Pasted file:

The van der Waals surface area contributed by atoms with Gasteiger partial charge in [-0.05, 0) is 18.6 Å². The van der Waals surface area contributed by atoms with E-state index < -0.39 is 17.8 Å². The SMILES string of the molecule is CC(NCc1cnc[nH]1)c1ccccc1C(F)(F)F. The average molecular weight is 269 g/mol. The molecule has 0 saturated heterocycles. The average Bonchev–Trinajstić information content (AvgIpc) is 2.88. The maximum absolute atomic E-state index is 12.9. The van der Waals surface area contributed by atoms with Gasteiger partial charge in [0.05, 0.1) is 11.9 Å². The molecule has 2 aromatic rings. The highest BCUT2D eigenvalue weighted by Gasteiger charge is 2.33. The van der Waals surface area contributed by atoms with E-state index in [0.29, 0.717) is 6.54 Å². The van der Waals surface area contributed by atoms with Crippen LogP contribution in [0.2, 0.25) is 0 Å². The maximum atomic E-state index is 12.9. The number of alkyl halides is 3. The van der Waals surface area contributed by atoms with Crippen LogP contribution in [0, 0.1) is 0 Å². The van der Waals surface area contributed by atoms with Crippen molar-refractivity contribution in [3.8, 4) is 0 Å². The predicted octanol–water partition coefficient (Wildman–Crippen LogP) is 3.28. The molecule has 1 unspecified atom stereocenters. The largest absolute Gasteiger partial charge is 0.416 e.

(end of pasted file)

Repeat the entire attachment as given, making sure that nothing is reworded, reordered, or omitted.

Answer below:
The van der Waals surface area contributed by atoms with Gasteiger partial charge in [-0.05, 0) is 18.6 Å². The van der Waals surface area contributed by atoms with E-state index < -0.39 is 17.8 Å². The SMILES string of the molecule is CC(NCc1cnc[nH]1)c1ccccc1C(F)(F)F. The average molecular weight is 269 g/mol. The molecule has 0 saturated heterocycles. The average Bonchev–Trinajstić information content (AvgIpc) is 2.88. The maximum absolute atomic E-state index is 12.9. The van der Waals surface area contributed by atoms with Gasteiger partial charge in [0.05, 0.1) is 11.9 Å². The molecule has 2 aromatic rings. The highest BCUT2D eigenvalue weighted by Gasteiger charge is 2.33. The van der Waals surface area contributed by atoms with E-state index in [0.29, 0.717) is 6.54 Å². The van der Waals surface area contributed by atoms with Crippen LogP contribution in [0.2, 0.25) is 0 Å². The maximum atomic E-state index is 12.9. The number of alkyl halides is 3. The van der Waals surface area contributed by atoms with Crippen LogP contribution in [0, 0.1) is 0 Å². The van der Waals surface area contributed by atoms with Crippen molar-refractivity contribution in [3.8, 4) is 0 Å². The predicted octanol–water partition coefficient (Wildman–Crippen LogP) is 3.28. The molecule has 1 unspecified atom stereocenters. The largest absolute Gasteiger partial charge is 0.416 e.